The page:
Tuesday, December 24, 2013

Christmas Cabbage

This is my third Christmas in a row abroad, and it is never anything like Christmas in America. My first Christmas abroad was in Scotland, with fellow Washingonians Matt and Chelsea, and then I spent last Christmas with my sister in Morocco. This year, I am in Hungary with two college friends and my older sister. I landed in Budapest this afternoon and was promptly greeted by Fareed, whom I hadn’t seen in 6.5 years and who had flown in from Pakistan for the occasion. Much squealing transpired, and then I immediately insisted on taking a photo so I could prove to everyone back home that he was not just a figment of our imagination.  An hour later, we were joined by Ben, who was coming in from New York. Once our Jewish/Muslim/pseudo Catholic trifecta was in place, we cabbed it to Budapest’s 7th District to check in at our Airbnb flat and get situated.

Note that Fareed packed three times as much as I did for one week in Budapest

Reunited in Hungary, for no real reason
We quickly discovered that Budapest is completely dead on Christmas Eve. Plans to go out to dinner were soon dashed, and finding a grocery store proved to be equally challenging. After much wandering, and a consultation with the most attractive couple in Hungary, we located a tiny convenience store, which certainly didn’t contain the fixings of a quality Christmas dinner. After much agonizing, Fareed grabbed a sausage that may have been raw, I picked up a cabbage and a can of tomato paste (with the help of a friendly, English-speaking Hungarian man who translated all the canned goods for me), and we made up the difference with a generous selection of wasabi and chili lime potato chips.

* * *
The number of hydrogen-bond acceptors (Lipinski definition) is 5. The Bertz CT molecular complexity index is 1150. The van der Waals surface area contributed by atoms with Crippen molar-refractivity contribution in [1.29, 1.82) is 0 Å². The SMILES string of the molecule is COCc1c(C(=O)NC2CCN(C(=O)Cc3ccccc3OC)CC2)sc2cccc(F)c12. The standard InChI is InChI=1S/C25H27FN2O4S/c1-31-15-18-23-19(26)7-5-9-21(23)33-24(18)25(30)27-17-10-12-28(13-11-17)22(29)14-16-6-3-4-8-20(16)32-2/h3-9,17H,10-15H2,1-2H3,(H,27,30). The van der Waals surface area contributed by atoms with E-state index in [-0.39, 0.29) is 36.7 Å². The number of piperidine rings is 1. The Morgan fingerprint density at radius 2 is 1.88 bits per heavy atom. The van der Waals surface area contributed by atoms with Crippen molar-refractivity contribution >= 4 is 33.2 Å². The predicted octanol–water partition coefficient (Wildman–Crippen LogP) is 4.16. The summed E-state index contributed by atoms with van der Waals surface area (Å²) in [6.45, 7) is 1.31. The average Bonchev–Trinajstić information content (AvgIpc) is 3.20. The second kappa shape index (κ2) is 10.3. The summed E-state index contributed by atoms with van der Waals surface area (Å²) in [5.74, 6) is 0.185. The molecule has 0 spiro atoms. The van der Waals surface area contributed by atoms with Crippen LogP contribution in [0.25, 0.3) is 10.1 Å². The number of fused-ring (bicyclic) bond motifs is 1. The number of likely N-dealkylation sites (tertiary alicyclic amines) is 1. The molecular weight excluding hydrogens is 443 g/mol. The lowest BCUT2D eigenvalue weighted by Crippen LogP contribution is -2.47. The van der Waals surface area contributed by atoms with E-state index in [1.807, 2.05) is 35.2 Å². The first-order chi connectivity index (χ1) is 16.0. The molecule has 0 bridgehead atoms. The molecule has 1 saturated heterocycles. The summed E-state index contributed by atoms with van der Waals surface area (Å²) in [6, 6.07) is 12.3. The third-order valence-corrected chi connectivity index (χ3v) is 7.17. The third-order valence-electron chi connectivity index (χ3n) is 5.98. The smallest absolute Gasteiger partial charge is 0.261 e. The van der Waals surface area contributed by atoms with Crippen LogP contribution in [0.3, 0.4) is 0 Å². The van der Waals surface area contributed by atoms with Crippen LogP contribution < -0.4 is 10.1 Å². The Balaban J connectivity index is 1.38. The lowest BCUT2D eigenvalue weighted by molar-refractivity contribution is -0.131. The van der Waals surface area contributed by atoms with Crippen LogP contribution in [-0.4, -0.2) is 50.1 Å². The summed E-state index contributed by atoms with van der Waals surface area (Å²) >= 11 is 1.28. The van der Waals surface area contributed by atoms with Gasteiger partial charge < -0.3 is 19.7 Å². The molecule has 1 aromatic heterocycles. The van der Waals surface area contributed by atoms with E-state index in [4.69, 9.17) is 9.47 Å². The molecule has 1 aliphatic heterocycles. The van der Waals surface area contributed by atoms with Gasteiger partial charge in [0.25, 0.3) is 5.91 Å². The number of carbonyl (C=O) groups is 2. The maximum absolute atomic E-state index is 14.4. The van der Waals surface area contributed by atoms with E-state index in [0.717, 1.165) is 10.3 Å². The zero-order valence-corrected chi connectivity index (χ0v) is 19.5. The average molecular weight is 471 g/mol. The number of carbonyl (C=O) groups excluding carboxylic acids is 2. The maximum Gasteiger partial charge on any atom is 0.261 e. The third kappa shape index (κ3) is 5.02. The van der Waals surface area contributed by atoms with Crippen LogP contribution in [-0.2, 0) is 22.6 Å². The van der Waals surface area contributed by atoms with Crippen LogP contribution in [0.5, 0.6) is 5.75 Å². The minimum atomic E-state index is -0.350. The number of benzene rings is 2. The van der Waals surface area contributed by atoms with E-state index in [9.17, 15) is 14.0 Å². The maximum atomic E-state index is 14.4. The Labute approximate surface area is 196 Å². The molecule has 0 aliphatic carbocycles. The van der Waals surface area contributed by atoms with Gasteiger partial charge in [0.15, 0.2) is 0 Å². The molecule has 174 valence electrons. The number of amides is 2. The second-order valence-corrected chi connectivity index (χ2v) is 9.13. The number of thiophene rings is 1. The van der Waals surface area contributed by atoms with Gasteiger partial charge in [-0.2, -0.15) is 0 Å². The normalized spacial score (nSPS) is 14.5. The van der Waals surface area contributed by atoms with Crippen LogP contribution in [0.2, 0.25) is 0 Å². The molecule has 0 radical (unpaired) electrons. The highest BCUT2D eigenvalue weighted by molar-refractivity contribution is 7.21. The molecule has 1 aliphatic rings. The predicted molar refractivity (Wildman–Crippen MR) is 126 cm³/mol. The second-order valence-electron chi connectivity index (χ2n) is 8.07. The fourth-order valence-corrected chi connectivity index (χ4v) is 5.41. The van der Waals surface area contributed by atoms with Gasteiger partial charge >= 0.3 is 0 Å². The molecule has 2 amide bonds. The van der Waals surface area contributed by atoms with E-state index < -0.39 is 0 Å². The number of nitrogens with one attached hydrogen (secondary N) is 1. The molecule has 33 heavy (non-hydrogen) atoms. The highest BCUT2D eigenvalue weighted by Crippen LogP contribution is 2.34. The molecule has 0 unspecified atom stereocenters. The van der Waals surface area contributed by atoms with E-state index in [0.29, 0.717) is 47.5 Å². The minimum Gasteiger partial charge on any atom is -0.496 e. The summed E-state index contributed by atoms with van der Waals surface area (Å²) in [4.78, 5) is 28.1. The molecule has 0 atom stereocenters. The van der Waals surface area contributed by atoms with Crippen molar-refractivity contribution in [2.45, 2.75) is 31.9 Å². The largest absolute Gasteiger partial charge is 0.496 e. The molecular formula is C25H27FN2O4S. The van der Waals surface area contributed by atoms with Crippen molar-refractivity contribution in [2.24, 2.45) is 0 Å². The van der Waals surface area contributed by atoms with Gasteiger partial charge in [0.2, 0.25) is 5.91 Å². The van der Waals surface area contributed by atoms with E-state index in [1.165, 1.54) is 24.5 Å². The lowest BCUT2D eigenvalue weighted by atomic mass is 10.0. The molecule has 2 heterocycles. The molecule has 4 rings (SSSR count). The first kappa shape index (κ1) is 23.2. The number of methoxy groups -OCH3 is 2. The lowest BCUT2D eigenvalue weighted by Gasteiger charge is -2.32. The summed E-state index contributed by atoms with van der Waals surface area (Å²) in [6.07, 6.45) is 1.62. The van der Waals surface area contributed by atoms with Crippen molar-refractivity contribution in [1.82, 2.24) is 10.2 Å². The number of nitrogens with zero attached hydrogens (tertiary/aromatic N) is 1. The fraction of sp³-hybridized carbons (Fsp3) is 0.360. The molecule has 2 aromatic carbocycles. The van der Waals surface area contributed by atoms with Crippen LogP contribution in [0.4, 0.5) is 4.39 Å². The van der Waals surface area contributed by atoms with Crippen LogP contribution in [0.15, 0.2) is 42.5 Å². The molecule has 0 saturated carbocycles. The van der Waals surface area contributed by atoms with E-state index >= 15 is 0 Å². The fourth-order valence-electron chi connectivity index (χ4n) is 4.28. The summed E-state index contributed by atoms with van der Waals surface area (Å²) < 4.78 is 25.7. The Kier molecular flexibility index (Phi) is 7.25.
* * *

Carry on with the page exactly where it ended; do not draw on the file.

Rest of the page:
Back at the flat, we downed a bottle of wine and I started preparing our Christmas cabbage feast. I was attempting to imitate a Belorussian dish I get around the corner from the Kremlin every few weeks, but mostly succeeded in infusing the apartment with the smell of boiled cabbage and frozen carrots. Melissa arrived at 8pm, just in time for Christmas cabbage, chocolate, dessert wine, and my last minute attempt at Christmas gift giving. It wasn’t exactly your traditional Christmas Eve, but I suspect it will not be one I forget anytime soon.

Christmas cabbage, a meal that will probably not be gracing American tables for the holiday season

My last minute Russian gifts for Ben, Fareed, and Melissa


  1. I am so jealous!!! Please keep blogging so I can live vicariously.

  2. I just gave somebody some Alionka chocolate too-- weird! The Russian baby face is just so classic.

    Enjoy your Hungarian Holiday with the VW crew. Wish I could take part!

  3. Yay! Have a great time, sounds amazing!